This lesson is to examine political symbols and how they have been used and continue to be used in political campaigns. Students will do individual research of memorabilia, posters, and cartoons using books provided as well as the internet. They will then create their own piece of memorabilia, poster, or cartoon using at least one symbol.
* Packaging Presidents: 200 Years of Campaigns & Candidates by Frederick Voss
* Campaigning for President BY Jordan Wright
* The Race for the 2008 Democratic Nomination: A Book of Editorial Cartoons by Eric Appelman
* The Race for the 2008 Republican Nomination: A Book of Editorial Cartoons by Eric Appelman
* The Encyclopedia of U. S. Presidential Elections by David C. Saffell
* Presidential Campaign Memorabilia from the Duke University Special Collections Library - online
* Adventures of Cyberbee: Political Memorabilia at cyberbee.com
* Begin this activity with a discussion of symbols. In small groups, students will make a list of symbols that are used in everyday life and what they represent. As a class, have students share their symbols and discuss how and why they are used. The small groups will then make a list of political symbols and their meanings. As a class discuss the symbols and meanings. Important symbols are the elephant, donkey, Statue of Liberty, White House, Dollar Sign ($), American Flag, Uncle Sam, and olive branch. Show images of each of these if the groups did not list these and discuss them. Then discuss how these symbols are used in political campaigns. Discuss election memorabilia, posters, political cartoons, and other ways symbols are used in campaigns.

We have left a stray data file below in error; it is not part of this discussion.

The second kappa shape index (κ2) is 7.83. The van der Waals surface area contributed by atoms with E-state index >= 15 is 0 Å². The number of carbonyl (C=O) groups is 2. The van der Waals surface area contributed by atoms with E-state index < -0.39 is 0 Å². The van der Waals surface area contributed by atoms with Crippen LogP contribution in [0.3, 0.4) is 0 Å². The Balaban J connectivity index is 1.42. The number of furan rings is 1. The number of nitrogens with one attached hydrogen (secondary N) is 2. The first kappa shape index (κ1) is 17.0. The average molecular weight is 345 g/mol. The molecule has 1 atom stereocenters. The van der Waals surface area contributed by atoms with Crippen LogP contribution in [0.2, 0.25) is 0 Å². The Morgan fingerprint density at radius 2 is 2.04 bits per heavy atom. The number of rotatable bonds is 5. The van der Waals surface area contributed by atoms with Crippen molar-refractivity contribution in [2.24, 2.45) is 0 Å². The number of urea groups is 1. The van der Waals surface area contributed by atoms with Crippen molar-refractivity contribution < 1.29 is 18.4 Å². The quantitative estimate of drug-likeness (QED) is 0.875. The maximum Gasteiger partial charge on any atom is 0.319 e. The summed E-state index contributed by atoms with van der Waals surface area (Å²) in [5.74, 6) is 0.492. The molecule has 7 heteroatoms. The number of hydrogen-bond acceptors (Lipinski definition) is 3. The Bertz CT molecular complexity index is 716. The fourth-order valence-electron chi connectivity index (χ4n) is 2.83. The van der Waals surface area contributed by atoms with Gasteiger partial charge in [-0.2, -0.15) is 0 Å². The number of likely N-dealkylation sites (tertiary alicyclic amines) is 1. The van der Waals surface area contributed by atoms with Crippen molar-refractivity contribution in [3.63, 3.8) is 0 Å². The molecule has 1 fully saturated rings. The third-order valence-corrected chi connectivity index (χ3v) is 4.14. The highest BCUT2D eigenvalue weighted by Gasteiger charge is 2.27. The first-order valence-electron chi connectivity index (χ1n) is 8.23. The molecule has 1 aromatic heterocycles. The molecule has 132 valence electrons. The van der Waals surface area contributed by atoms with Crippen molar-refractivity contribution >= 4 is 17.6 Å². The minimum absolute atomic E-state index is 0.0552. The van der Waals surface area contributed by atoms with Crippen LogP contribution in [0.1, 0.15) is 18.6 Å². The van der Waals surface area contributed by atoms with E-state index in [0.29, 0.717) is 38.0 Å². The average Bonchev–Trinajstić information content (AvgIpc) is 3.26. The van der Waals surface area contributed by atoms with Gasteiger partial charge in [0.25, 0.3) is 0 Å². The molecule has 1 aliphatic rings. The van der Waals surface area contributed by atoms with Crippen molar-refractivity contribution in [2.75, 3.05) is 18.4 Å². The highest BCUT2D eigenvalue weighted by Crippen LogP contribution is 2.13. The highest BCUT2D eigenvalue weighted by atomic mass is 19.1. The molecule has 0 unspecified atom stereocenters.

* Students will then do individual research on types of memorabilia, posters, cartoons, etc. using the internet and other resources provided. They are to choose one example that contains at least one symbol and decide whether the item is an effective representation for the candidate. They will then research information concerning the presidential candidate and his election. Information to be found includes the candidate, running mate, political party, year of election, whether he won, and two facts about his election and/or platform.
* Students will create their own memorabilia, poster, or cartoon using information related to the 2016 presidential election. They must include at least one symbol. They will share their project with the rest of the class.
* Teacher will guide the discussion of symbols. Direction will be given to students as they complete each step of the project.